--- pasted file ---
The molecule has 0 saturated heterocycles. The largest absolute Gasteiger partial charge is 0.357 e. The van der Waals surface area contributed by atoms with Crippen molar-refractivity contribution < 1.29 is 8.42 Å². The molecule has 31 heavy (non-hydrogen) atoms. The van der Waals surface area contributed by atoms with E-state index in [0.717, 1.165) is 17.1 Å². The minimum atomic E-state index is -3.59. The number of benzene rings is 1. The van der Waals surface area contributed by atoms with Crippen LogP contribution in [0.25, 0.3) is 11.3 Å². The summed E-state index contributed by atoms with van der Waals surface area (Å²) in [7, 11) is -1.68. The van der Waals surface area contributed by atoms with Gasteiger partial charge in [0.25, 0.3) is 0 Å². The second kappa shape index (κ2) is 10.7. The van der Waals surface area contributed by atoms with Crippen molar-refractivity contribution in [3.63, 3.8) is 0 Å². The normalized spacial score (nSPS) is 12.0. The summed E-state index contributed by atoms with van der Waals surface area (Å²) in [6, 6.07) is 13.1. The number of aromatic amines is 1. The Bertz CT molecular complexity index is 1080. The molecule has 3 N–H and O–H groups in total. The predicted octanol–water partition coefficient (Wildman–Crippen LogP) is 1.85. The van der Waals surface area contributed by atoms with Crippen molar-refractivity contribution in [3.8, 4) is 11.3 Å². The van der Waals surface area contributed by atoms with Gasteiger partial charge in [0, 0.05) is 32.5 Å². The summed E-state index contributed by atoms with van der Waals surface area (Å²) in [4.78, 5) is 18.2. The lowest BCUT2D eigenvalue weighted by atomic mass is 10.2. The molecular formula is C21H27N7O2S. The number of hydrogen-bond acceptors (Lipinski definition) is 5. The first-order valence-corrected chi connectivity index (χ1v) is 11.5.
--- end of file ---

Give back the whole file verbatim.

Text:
The molecule has 0 saturated heterocycles. The largest absolute Gasteiger partial charge is 0.357 e. The van der Waals surface area contributed by atoms with Crippen molar-refractivity contribution < 1.29 is 8.42 Å². The molecule has 31 heavy (non-hydrogen) atoms. The van der Waals surface area contributed by atoms with E-state index in [0.717, 1.165) is 17.1 Å². The minimum atomic E-state index is -3.59. The number of benzene rings is 1. The van der Waals surface area contributed by atoms with Crippen LogP contribution in [0.25, 0.3) is 11.3 Å². The summed E-state index contributed by atoms with van der Waals surface area (Å²) in [7, 11) is -1.68. The van der Waals surface area contributed by atoms with Gasteiger partial charge in [0.25, 0.3) is 0 Å². The second kappa shape index (κ2) is 10.7. The van der Waals surface area contributed by atoms with Crippen molar-refractivity contribution in [3.63, 3.8) is 0 Å². The normalized spacial score (nSPS) is 12.0. The summed E-state index contributed by atoms with van der Waals surface area (Å²) in [6, 6.07) is 13.1. The number of aromatic amines is 1. The Bertz CT molecular complexity index is 1080. The molecule has 3 N–H and O–H groups in total. The predicted octanol–water partition coefficient (Wildman–Crippen LogP) is 1.85. The van der Waals surface area contributed by atoms with Crippen molar-refractivity contribution in [3.8, 4) is 11.3 Å². The van der Waals surface area contributed by atoms with Gasteiger partial charge in [0, 0.05) is 32.5 Å². The summed E-state index contributed by atoms with van der Waals surface area (Å²) in [4.78, 5) is 18.2. The lowest BCUT2D eigenvalue weighted by atomic mass is 10.2. The molecular formula is C21H27N7O2S. The number of hydrogen-bond acceptors (Lipinski definition) is 5. The first-order valence-corrected chi connectivity index (χ1v) is 11.5.